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Department of Sociology


Tuesday 2 June, 13.00 – 14.00 (Online, Microsoft Teams)

Dr Rikke Amundsen, Department of Sociology

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This presentation considers the role of risk in women’s heterosexual sexting practices. In doing so, I draw on interview material collected for a research project on women’s digitally mediated experiences of creating, sending and receiving private sexual images - an activity also known as 'sexting'. I examine how these women cast their own sexting practices as a form of ‘mediated intimacy work’ constituted by a constant negotiation of the risk that their sexting material might be distributed further online without their consent – an activity that I refer to as ‘digital image abuse’. I explore how this risk of digital image abuse informed not only the women’s acts of sexting as intimacy work, but also their perceptions of intimacy and of what it means to be intimate with someone. I argue that, for these women, the risk inherent in creating and sharing sexting material was not simply perceived as an obstacle to intimacy, but also as a resource so as to further enhance it.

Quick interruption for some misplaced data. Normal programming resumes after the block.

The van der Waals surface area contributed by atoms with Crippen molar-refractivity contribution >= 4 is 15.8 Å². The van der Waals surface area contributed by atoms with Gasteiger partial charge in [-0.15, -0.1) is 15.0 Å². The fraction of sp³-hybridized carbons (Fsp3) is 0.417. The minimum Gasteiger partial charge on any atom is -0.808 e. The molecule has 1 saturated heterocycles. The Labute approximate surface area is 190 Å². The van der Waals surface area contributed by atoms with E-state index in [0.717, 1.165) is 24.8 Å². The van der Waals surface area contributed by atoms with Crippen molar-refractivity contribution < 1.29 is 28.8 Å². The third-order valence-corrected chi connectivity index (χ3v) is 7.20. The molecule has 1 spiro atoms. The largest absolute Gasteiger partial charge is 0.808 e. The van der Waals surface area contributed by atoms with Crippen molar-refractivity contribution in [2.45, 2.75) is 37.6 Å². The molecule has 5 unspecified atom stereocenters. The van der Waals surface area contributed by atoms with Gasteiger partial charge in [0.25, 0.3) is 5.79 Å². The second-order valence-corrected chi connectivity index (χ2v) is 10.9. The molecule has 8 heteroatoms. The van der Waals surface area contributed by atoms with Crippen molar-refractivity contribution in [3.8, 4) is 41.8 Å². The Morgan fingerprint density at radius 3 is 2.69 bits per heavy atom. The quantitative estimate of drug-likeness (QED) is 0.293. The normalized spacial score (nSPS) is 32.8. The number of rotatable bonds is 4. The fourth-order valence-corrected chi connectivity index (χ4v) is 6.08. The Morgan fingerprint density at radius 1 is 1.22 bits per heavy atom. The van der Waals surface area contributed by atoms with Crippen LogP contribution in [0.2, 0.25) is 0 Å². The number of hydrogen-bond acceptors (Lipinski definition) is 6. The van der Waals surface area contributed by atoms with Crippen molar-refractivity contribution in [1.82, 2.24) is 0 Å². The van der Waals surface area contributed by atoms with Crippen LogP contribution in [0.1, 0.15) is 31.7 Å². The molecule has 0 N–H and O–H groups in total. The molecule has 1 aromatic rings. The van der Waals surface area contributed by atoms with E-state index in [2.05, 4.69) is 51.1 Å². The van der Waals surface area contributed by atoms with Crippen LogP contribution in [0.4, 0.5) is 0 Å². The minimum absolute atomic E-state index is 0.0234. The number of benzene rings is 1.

Dr Rikke Amundsen is a Teaching Associate at the Department of Sociology, University Cambridge. Her research explores the increasing incorporation of new media and digital technology into people's intimate lives and practices. More specifically, it examines the concept of 'mediated intimacy' in relation to the digitally mediated practice of creating, sending and receiving private sexual images – an activity that is also known as ‘sexting’. Her current research examines (1) how notions of intimacy are expressed in and through adults’ sexting practices, and (2) how sexting creates novel opportunities for the establishment of emotional closeness, as well as a heightened level of social and technological risk, like the risk of being hacked by unknown others or the risk of the non-consensual distribution of one’s private sexual images.

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Tuesday, 2 June, 2020 - 13:00 to 14:00